Forum for Science, Industry and Business

Sponsored by:     3M 
Search our Site:

 

CCNY Chemists Design Molecule that Responds to Stimuli

24.11.2010
The venus flytrap plant captures its prey when it senses the presence of an insect on the tips of its leaves. An amphiphilic molecule designed by chemists at The City College of New York acts in a similar manner by changing its structure when heated slightly and, then, reverting to its original form when cooled.

The finding, reported in the journal “Angewandte Chemie,” points toward the possibility of designing adaptive soft materials in the lab that take their cues from how nature responds to stimuli, said Dr. George John, associate professor and corresponding author.

Professor John and colleagues designed the molecule, which has both water-adhering and water-repelling ends, from cardanol, a naturally available material found in cashew nut shell liquid. When mixed with water, the molecules formed a self-assembled structure called a micelle with a water-adhering exterior and water-repelling interior.

Warming the micelles to 50 degrees Celsius caused them to take on a three-dimensional structure known as a vesicle that was larger – 200 – 300 nm in diameter – and viscous, much like oil. “The molecules would stick together, similar to caviar,” Professor John said. “When we touched the material with a glass rod, we could draw it out in a thin strand, much like glue.”

Allowing the material to cool resulted in the molecules reverting to their original micellar structure. When they were reheated, they would again take on the viscous form.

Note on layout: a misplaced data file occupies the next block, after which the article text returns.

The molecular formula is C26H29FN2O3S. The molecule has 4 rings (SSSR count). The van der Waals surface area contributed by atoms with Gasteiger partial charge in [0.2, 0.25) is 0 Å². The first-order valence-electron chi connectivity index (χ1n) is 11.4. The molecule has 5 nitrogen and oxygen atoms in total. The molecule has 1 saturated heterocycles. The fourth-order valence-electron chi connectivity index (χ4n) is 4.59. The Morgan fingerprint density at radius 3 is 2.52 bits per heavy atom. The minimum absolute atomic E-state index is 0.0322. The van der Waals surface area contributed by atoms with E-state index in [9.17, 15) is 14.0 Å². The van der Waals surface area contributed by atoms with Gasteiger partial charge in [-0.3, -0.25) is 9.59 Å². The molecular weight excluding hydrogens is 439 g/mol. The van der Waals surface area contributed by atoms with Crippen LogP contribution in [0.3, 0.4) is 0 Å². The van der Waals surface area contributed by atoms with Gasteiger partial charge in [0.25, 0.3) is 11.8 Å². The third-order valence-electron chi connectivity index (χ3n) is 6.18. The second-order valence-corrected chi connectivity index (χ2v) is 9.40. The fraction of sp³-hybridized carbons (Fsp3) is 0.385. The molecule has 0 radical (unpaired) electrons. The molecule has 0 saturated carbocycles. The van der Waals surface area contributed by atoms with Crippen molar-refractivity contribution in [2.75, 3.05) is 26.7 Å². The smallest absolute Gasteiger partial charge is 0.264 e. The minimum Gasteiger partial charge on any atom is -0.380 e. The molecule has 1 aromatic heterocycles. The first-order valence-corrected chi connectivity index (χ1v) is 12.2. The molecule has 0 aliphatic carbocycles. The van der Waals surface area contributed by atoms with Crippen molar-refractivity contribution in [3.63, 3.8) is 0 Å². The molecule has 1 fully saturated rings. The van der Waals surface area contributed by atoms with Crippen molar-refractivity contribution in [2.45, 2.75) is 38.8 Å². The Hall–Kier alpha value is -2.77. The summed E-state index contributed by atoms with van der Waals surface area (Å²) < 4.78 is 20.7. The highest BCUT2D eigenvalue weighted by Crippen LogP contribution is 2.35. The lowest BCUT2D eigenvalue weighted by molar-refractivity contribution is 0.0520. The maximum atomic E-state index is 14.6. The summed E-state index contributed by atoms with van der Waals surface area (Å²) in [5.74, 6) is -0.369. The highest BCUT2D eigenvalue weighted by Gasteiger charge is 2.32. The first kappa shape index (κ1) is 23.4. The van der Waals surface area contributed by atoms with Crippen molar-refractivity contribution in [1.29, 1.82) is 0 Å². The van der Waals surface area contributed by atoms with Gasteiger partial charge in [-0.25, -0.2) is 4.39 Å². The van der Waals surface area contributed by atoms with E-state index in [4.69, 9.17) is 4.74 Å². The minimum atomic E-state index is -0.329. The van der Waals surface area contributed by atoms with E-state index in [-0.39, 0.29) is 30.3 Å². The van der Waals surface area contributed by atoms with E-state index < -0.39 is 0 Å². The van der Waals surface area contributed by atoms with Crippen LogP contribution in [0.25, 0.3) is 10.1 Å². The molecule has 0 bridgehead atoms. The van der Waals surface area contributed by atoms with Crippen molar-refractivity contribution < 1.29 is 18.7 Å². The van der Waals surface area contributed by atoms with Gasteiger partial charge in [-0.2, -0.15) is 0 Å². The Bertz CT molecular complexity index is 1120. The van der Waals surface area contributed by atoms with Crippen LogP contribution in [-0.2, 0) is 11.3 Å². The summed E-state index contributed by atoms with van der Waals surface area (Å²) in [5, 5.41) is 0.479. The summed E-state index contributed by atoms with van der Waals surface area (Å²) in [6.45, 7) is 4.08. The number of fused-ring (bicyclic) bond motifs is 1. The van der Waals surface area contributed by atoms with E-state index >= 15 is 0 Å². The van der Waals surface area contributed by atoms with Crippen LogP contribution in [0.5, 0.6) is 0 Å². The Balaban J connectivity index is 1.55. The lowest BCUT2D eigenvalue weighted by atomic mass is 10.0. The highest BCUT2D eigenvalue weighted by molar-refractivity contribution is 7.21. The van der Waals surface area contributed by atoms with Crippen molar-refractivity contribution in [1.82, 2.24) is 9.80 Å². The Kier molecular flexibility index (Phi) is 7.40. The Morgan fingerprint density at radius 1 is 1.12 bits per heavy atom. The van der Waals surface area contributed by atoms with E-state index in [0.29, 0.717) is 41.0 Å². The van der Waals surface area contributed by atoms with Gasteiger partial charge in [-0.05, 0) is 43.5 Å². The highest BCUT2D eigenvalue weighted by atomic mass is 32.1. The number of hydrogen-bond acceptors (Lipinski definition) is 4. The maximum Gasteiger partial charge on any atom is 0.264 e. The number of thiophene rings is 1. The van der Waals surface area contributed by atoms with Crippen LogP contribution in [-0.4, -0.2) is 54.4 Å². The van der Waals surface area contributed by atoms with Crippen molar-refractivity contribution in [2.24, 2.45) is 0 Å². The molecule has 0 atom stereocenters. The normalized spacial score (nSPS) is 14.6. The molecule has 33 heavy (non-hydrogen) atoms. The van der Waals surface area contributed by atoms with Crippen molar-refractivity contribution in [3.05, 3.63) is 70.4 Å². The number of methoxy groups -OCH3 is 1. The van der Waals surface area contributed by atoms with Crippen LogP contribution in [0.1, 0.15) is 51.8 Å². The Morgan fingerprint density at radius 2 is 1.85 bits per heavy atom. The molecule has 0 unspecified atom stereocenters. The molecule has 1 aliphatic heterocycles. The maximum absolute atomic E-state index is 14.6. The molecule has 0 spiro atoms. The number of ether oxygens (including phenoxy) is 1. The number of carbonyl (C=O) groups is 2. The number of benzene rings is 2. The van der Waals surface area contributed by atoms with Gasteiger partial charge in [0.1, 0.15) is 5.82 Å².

The change in structure resulted because, while heating caused the micelles to rearrange, they began to interlock in a bi-layer arrangement and eventually undergo curvature. Directional hydrogen bonding of the amide linkages and stacking of the aromatic ring groups, further stabilized the assembly.

The objective of the research is to study responsive systems, Professor John said. “If we can understand the influence of saturation at the bi-layer stage, we can regulate the adaptive response to stimuli.” This will require investigating the number of micelles needed in a mixture and where they need to be positioned.

Members of the team, besides Professor John, were: Dr. Sacha De Carlo, assistant professor of chemistry; Dr. Padmanava Pradhan, manager of CCNY’s nuclear magnetic resonance facility; postdoctoral fellow Dr. Vijai Balachandran, and graduate student Swapnil Jadhav. The research was partially supported by the American Chemical Society Petroleum Research Fund.

Ellis Simon | EurekAlert!
Further information:
http://www.ccny.cuny.edu

More articles from Life Sciences:

nachricht At last, butterflies get a bigger, better evolutionary tree
16.02.2018 | Florida Museum of Natural History

nachricht New treatment strategies for chronic kidney disease from the animal kingdom
16.02.2018 | Veterinärmedizinische Universität Wien

All articles from Life Sciences >>>

The most recent press releases about innovation >>>

Die letzten 5 Focus-News des innovations-reports im Überblick: